If you asked someone off the street what Everything Everywhere was, they probably wouldn't have a clue what you were talking about. The company is yet to establish its own brand presence in the UK, but it's certainly busy setting things up behind the scenes.
For those of you who don't know, the company has been around for a while, ever since the merger of T-Mobile and Orange. Just last week, we learnt that the network would be the first to launch 4G in the UK, and now it's partnered with MasterCard to offer NFC payments on its devices in a 5-year deal. Read More
This morning, Google had a Wallet developer Q&A session on the Google Developers blog, featuring Robin Dua, the product manager for Wallet.
Dua hinted that person to person payments could be headed to Wallet soon, so be on the lookout for that. He also emphasized Wallet's focus on getting small businesses on board with the company's loyalty reward and offer platforms.
More interestingly, when asked in a viewer question why Wallet was only supported on a limited number of carriers, Dua responded that Google was in active negotiations with "a number" of carriers, and that he "hope[d] to have some new partnerships to announce soon." While clearly implying that there is a possibility of failure, the fact that Dua spoke to such negotiations at all is encouraging. Read More
When Google announced that it would support all major credit and debit cards, it was big news. What may have slipped under the radar, however, is that Mountain View also sent an open invitation to card issuers to sign up for tighter integration into the service. Today, Google is announcing that you can add your Discover card to Google Wallet directly from your account on Discover's website. You even get fancy card graphics now, too!
The process is stupid simple to set up:
To save your Discover Card to Google Wallet, just follow these short steps:
- Visit discover.com/googlewallet and sign into your Discover account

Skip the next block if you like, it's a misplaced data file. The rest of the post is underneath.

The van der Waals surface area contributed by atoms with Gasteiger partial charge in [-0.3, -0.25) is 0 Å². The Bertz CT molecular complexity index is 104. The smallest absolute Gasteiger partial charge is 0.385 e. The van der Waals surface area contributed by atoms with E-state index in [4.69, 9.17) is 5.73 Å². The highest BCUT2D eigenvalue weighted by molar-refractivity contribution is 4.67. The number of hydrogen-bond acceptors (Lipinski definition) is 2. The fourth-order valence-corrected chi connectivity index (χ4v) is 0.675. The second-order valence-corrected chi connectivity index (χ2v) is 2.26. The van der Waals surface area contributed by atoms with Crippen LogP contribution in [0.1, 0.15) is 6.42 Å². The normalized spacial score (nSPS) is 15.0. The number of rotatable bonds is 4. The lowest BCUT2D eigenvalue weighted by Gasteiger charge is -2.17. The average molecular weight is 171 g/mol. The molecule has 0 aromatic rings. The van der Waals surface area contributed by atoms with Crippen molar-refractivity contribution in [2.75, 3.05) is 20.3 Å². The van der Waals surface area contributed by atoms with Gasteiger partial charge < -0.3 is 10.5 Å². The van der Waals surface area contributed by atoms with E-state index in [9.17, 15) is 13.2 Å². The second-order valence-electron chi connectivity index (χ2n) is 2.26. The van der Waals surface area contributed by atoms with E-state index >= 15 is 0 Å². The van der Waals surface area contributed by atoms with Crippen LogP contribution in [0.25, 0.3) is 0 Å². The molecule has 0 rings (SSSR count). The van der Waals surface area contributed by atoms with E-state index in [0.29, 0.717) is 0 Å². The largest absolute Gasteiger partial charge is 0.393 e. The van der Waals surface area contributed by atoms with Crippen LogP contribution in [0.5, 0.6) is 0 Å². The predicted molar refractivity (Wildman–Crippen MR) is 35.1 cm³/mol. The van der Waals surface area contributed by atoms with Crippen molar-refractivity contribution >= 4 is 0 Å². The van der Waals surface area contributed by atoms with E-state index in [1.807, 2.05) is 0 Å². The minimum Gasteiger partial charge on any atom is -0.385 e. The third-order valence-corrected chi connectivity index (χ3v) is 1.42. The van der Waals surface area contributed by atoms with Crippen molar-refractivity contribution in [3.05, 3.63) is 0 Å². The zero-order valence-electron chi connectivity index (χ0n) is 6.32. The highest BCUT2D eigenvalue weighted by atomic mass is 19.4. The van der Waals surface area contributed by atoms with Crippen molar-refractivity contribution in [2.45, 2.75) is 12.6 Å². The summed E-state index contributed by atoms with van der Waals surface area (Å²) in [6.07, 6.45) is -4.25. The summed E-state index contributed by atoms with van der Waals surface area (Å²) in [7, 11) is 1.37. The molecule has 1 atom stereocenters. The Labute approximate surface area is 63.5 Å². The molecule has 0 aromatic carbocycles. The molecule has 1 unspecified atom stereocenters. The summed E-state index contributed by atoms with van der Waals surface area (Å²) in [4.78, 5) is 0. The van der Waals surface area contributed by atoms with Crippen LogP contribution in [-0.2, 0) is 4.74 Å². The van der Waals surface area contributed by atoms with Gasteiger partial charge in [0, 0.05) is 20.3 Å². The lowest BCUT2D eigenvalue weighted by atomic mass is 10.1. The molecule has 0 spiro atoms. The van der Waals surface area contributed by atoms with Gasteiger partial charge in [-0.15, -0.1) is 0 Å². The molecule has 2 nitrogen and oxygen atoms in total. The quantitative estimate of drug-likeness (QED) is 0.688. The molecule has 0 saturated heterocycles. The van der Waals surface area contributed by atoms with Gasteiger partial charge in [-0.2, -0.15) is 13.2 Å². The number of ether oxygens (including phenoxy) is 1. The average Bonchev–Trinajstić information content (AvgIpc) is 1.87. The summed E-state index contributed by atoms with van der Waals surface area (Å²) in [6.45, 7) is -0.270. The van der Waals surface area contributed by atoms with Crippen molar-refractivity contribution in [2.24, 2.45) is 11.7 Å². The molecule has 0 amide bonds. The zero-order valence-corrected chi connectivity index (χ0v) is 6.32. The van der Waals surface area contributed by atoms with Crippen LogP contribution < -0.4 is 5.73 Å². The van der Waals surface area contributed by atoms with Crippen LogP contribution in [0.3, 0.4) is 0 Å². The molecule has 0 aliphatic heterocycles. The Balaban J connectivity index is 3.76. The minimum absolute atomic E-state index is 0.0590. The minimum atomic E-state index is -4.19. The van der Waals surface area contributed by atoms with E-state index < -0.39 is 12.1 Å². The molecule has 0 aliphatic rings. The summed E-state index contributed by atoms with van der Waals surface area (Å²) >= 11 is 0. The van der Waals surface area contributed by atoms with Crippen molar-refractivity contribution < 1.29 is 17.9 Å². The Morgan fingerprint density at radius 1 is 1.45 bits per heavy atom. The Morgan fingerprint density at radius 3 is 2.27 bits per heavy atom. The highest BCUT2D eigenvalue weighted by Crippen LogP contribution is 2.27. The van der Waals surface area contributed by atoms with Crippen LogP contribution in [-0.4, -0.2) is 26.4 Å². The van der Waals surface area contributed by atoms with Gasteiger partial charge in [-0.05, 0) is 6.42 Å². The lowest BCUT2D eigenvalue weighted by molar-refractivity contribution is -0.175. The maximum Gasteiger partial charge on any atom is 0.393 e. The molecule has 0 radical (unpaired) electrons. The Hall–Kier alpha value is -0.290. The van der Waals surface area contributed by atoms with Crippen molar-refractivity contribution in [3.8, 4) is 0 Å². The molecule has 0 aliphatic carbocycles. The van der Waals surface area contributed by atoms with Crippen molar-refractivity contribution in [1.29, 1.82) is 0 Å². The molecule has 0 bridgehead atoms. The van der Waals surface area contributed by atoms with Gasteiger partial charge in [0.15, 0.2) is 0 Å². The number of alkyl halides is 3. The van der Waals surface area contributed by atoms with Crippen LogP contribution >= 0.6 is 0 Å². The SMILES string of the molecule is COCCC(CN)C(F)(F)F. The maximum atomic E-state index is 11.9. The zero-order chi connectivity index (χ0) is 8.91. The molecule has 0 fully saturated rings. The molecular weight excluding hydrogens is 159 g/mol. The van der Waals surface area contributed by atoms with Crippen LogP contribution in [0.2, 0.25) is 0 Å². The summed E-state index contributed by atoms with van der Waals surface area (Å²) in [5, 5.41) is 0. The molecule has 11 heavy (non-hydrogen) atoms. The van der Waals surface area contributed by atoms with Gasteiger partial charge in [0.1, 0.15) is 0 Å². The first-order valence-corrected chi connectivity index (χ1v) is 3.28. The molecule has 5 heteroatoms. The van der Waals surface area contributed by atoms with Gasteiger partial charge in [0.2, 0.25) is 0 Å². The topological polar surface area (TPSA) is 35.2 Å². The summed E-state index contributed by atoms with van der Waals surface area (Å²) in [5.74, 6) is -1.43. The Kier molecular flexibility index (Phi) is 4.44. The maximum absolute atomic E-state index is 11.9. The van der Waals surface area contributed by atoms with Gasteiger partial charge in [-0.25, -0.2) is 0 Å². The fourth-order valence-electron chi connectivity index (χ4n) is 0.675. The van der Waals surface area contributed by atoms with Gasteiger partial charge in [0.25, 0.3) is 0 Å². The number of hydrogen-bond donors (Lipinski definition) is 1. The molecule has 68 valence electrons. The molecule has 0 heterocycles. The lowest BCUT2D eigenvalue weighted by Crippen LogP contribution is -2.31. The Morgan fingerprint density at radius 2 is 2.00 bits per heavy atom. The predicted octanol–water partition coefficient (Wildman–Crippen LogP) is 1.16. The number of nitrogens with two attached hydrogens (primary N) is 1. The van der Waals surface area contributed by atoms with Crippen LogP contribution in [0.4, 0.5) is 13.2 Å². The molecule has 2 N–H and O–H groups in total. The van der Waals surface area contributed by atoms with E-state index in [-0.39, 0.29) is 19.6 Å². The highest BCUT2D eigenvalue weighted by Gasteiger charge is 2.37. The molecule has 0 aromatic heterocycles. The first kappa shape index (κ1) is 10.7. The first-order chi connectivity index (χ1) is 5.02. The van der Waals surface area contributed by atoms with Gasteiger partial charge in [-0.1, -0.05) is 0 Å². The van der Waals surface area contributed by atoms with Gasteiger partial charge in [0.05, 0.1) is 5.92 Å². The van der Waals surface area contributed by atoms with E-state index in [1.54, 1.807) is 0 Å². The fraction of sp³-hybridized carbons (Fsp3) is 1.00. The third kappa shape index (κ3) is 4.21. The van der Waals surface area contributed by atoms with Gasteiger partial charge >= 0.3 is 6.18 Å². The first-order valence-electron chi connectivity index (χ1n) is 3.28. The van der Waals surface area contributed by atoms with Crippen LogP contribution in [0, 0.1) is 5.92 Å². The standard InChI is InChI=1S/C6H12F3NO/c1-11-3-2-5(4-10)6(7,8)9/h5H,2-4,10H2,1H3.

- Click “Add Your Card”
- Sign into your Google Account
And that’s it!
Holy crap - Google Wallet just dropped a bomb on everyone and announced that the service now supports Visa, MasterCard, American Express, and Discover. We sort of suspected something like this would happen, and Google has managed to do it by making Wallet payments partially cloud-based, as opposed to a fully embedded system.
This means Wallet will work offline for the actual payment (it stores an encrypted card ID in the NFC chip), but does require an active internet connection if you want switch payment options or add a new one. Your card should stick in the system once selected, and as long as it is selected, payment should continue to work offline. Read More
We all know the scenario: a friend or family member is at your place and needs to connect to the Wi-Fi. At that point, you have a few choices (none of which are ideal): hand them a piece of paper with the network key, tell it to them aloud, or enter it for them.
Wouldn't it be so much easier to let them tap an NFC tag (granted they actually have an NFC-capable phone) or scan a QR code? Dang right it would - and now the process of making that happen in stupid-easy thanks to a new apps called InstaWifi. Read More